I have a theory that if you put a bionic, fire-breathing, torpedo-shooting dragon in the same room as a hangry human, the dragon would slip a white flag under the arena doors before the match could even start. Dealing with hangry humans are not worth the trouble. Hangry, or “hungry and angry” or “angry due to hunger,” is a relatively new term that began circulating the Internet right around the time that college students learned “not all meal plans are created equal.” The phenomenon is known to cause sudden fits of rage, annoyance, and mass migrations to the nearest diner serving comfort food. If you think you’re developing this crippling condition, try to put your feelings into words. Here are some suggestions:
1. Holozoic (adj.): feeding on solid food particles in the manner of most animals
Example: “Jimmy was so hangry yesterday, he started slurping corn pellets off the kitchen floor. He was positively holozoic!”
In an effort to avoid offending my animal readers, I will admit that, when my brother dresses my dog up in his polo and khakis and puts him at the dinner table, he can be pretty humane, so there are some exceptions to the negative stereotype given to animals when it comes to food. In general, though, animals are not the most civil eaters and they are certainly not to be mimicked at suppertime. Hangry people, though, tend to revert to their animalistic instincts after a certain point, which is something to look out for if you ever encounter a teenager who missed breakfast.
2. Borborygmus (n.): a rumbling or gurgling sound caused by the movement of gas in the intestines
Example: “That wasn’t a pack of growling dogs just now. That was just my stomach’s borborygmus.”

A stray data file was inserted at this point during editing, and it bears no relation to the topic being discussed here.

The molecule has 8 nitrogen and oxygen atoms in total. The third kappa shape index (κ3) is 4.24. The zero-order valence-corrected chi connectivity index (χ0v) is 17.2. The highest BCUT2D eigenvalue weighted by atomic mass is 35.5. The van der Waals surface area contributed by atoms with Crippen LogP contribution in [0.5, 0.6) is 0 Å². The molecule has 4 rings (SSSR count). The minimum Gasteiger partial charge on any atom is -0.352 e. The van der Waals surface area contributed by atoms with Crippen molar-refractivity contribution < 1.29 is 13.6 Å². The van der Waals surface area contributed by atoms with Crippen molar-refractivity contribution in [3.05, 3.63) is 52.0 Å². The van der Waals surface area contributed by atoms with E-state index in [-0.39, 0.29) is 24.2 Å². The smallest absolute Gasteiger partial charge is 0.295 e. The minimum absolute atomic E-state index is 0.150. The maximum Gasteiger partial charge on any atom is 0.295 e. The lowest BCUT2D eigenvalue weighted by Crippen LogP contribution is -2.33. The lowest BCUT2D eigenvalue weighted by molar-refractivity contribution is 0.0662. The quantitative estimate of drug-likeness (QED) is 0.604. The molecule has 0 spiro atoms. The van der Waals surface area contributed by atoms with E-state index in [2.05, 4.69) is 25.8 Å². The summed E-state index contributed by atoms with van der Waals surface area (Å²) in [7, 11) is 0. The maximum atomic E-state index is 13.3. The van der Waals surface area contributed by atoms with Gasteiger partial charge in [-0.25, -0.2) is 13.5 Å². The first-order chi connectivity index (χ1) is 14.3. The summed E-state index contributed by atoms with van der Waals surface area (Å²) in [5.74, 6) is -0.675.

Also known as “that noise that thunders through the air right when your professor stops talking,” borborygmus is just another, fancy way of saying “stomach grumble.” (Pronunciation guide: boar-ba-rig-ga-mus. You’re welcome.) If you want to trick your friends, tell them you’ve been deemed king or queen by the Law of Borborygmus, and demand that they do your bidding for the rest of the day. (It sounds so fake, they’ll assume that it must be real.) Or, simply explain that your borborygmus is the warning sign that your reign of hangry terror is about to begin, and they’ll probably take the hint.
3. Groak (v.): to watch people silently while they’re eating, in the hopes that they will ask you to join them
Example: “There was this groaker at dinner last night who spent the whole two hours staring at my ravioli. It was really unsettling.”
There’s hungry and then there’s breathing-over-someone’s-shoulder-while-they’re-eating-spaghetti hungry. The second category can quickly transform into “hangry” given the right circumstances, which can lead to you groaking in public with people you don’t know. When you hear, “Mommy, what is that woman doing staring at my French fries?” you should probably leave, before you do something you regret.
4. Stomachous (adj.): obstinate; angry
Example: “Hulk stomachous. Hulk very stomachous.”
You can’t spell “stomachous” without “stomach,” which is the only reason why I’m including it in this list. (Honesty is the best policy.) This means that, when your tummy starts blasting off borborygmi (see, this vocab is already coming in handy), you can rightfully announce to your friends and nearby groakers: “My stomach is stomachous so I will be needing my food shortly, or else.”
5. Grandgousier (n.): person who will eat anything and everything
Example: “Don’t leave your laptop out. My daughter is a grandgousier. She’ll devour it whole.”
Desperate times call for desperate measures. That’s the hangry person’s motto. When your desire for food reaches a critical point, you run the risk of transforming into a grandgousier, who will eat anything he or she comes in contact with.
To the constantly hangry citizens of the world: what words best describe your hungry-angry state?
(Featured image via)